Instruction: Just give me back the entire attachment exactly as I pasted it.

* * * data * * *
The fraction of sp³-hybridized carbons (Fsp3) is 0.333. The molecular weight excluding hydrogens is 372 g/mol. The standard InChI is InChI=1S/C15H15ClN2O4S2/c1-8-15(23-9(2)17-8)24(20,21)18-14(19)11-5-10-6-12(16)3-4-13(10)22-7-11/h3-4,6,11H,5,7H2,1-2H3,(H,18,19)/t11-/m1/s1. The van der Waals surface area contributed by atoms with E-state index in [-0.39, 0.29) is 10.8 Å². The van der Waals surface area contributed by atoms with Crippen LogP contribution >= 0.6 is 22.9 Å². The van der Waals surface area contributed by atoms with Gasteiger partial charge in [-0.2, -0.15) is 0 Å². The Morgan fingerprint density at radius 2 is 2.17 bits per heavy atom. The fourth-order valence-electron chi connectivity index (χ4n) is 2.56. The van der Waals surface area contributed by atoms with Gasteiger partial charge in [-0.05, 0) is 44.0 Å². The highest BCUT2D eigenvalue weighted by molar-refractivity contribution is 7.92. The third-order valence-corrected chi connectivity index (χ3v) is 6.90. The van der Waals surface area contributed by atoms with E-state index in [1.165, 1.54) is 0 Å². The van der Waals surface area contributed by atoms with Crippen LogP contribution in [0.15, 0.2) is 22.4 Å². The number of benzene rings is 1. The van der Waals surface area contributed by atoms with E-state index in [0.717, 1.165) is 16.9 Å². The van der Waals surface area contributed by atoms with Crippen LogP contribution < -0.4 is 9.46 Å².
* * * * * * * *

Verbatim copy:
The fraction of sp³-hybridized carbons (Fsp3) is 0.333. The molecular weight excluding hydrogens is 372 g/mol. The standard InChI is InChI=1S/C15H15ClN2O4S2/c1-8-15(23-9(2)17-8)24(20,21)18-14(19)11-5-10-6-12(16)3-4-13(10)22-7-11/h3-4,6,11H,5,7H2,1-2H3,(H,18,19)/t11-/m1/s1. The van der Waals surface area contributed by atoms with E-state index in [-0.39, 0.29) is 10.8 Å². The van der Waals surface area contributed by atoms with Crippen LogP contribution >= 0.6 is 22.9 Å². The van der Waals surface area contributed by atoms with Gasteiger partial charge in [-0.2, -0.15) is 0 Å². The Morgan fingerprint density at radius 2 is 2.17 bits per heavy atom. The fourth-order valence-electron chi connectivity index (χ4n) is 2.56. The van der Waals surface area contributed by atoms with Gasteiger partial charge in [-0.05, 0) is 44.0 Å². The highest BCUT2D eigenvalue weighted by molar-refractivity contribution is 7.92. The third-order valence-corrected chi connectivity index (χ3v) is 6.90. The van der Waals surface area contributed by atoms with E-state index in [1.165, 1.54) is 0 Å². The van der Waals surface area contributed by atoms with Crippen LogP contribution in [0.15, 0.2) is 22.4 Å². The number of benzene rings is 1. The van der Waals surface area contributed by atoms with E-state index in [0.717, 1.165) is 16.9 Å². The van der Waals surface area contributed by atoms with Crippen LogP contribution < -0.4 is 9.46 Å².